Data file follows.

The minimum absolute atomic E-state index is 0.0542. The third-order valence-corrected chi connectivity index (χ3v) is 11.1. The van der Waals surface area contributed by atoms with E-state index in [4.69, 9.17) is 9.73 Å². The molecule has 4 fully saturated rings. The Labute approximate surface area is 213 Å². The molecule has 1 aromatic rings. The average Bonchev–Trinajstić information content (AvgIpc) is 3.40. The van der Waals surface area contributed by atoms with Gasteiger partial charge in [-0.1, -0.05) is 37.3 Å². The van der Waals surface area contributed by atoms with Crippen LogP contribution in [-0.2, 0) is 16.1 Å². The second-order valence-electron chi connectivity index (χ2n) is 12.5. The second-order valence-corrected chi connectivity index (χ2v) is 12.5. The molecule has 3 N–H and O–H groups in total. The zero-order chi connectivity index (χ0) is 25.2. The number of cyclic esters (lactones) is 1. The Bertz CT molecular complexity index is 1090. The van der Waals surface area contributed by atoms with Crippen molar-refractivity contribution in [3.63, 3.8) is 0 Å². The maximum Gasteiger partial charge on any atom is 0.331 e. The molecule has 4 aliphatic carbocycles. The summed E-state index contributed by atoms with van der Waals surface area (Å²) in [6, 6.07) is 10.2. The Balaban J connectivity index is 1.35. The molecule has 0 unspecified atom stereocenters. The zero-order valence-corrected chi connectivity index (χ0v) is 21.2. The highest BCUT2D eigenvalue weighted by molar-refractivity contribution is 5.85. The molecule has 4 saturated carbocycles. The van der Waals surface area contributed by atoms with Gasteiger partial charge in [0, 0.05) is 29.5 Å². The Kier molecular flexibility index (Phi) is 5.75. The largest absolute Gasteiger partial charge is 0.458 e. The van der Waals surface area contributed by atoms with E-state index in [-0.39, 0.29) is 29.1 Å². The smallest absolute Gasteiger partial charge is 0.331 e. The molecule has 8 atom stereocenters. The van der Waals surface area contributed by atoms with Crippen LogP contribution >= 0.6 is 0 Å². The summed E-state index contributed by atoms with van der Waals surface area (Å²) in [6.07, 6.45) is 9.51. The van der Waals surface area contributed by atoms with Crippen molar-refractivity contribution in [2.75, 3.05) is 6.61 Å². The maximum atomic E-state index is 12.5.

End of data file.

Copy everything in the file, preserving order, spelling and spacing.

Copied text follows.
The minimum absolute atomic E-state index is 0.0542. The third-order valence-corrected chi connectivity index (χ3v) is 11.1. The van der Waals surface area contributed by atoms with E-state index in [4.69, 9.17) is 9.73 Å². The molecule has 4 fully saturated rings. The Labute approximate surface area is 213 Å². The molecule has 1 aromatic rings. The average Bonchev–Trinajstić information content (AvgIpc) is 3.40. The van der Waals surface area contributed by atoms with Gasteiger partial charge in [-0.1, -0.05) is 37.3 Å². The van der Waals surface area contributed by atoms with Crippen LogP contribution in [-0.2, 0) is 16.1 Å². The second-order valence-electron chi connectivity index (χ2n) is 12.5. The second-order valence-corrected chi connectivity index (χ2v) is 12.5. The molecule has 3 N–H and O–H groups in total. The zero-order chi connectivity index (χ0) is 25.2. The number of cyclic esters (lactones) is 1. The Bertz CT molecular complexity index is 1090. The van der Waals surface area contributed by atoms with Crippen molar-refractivity contribution in [3.63, 3.8) is 0 Å². The maximum Gasteiger partial charge on any atom is 0.331 e. The molecule has 4 aliphatic carbocycles. The summed E-state index contributed by atoms with van der Waals surface area (Å²) in [6, 6.07) is 10.2. The Balaban J connectivity index is 1.35. The molecule has 0 unspecified atom stereocenters. The zero-order valence-corrected chi connectivity index (χ0v) is 21.2. The highest BCUT2D eigenvalue weighted by molar-refractivity contribution is 5.85. The molecule has 4 saturated carbocycles. The van der Waals surface area contributed by atoms with Gasteiger partial charge in [0, 0.05) is 29.5 Å². The Kier molecular flexibility index (Phi) is 5.75. The largest absolute Gasteiger partial charge is 0.458 e. The van der Waals surface area contributed by atoms with E-state index in [-0.39, 0.29) is 29.1 Å². The smallest absolute Gasteiger partial charge is 0.331 e. The molecule has 8 atom stereocenters. The van der Waals surface area contributed by atoms with Crippen LogP contribution >= 0.6 is 0 Å². The summed E-state index contributed by atoms with van der Waals surface area (Å²) in [6.07, 6.45) is 9.51. The van der Waals surface area contributed by atoms with Crippen molar-refractivity contribution in [2.75, 3.05) is 6.61 Å². The maximum atomic E-state index is 12.5.